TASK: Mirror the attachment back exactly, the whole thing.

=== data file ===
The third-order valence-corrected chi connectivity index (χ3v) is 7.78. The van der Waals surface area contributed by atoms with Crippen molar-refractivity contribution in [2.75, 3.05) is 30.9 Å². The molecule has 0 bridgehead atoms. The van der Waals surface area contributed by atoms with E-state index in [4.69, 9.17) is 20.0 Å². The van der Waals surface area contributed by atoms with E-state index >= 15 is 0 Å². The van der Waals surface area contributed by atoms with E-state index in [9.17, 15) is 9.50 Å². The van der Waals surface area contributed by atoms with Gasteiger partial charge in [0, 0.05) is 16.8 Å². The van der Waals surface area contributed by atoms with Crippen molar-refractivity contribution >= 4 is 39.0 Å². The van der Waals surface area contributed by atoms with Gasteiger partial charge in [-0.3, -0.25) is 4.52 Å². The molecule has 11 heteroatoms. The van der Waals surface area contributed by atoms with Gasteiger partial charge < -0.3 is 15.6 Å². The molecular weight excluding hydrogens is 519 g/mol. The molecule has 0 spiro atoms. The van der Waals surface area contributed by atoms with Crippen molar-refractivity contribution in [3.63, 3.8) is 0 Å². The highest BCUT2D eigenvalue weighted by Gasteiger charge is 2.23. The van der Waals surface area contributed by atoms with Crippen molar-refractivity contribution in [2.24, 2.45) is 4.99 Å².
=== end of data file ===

The third-order valence-corrected chi connectivity index (χ3v) is 7.78. The van der Waals surface area contributed by atoms with Crippen molar-refractivity contribution in [2.75, 3.05) is 30.9 Å². The molecule has 0 bridgehead atoms. The van der Waals surface area contributed by atoms with E-state index in [4.69, 9.17) is 20.0 Å². The van der Waals surface area contributed by atoms with E-state index >= 15 is 0 Å². The van der Waals surface area contributed by atoms with E-state index in [9.17, 15) is 9.50 Å². The van der Waals surface area contributed by atoms with Gasteiger partial charge in [0, 0.05) is 16.8 Å². The van der Waals surface area contributed by atoms with Crippen molar-refractivity contribution >= 4 is 39.0 Å². The van der Waals surface area contributed by atoms with Gasteiger partial charge in [-0.3, -0.25) is 4.52 Å². The molecule has 11 heteroatoms. The van der Waals surface area contributed by atoms with Gasteiger partial charge < -0.3 is 15.6 Å². The molecular weight excluding hydrogens is 519 g/mol. The molecule has 0 spiro atoms. The van der Waals surface area contributed by atoms with Crippen molar-refractivity contribution in [3.63, 3.8) is 0 Å². The highest BCUT2D eigenvalue weighted by Gasteiger charge is 2.23. The van der Waals surface area contributed by atoms with Crippen molar-refractivity contribution in [2.24, 2.45) is 4.99 Å².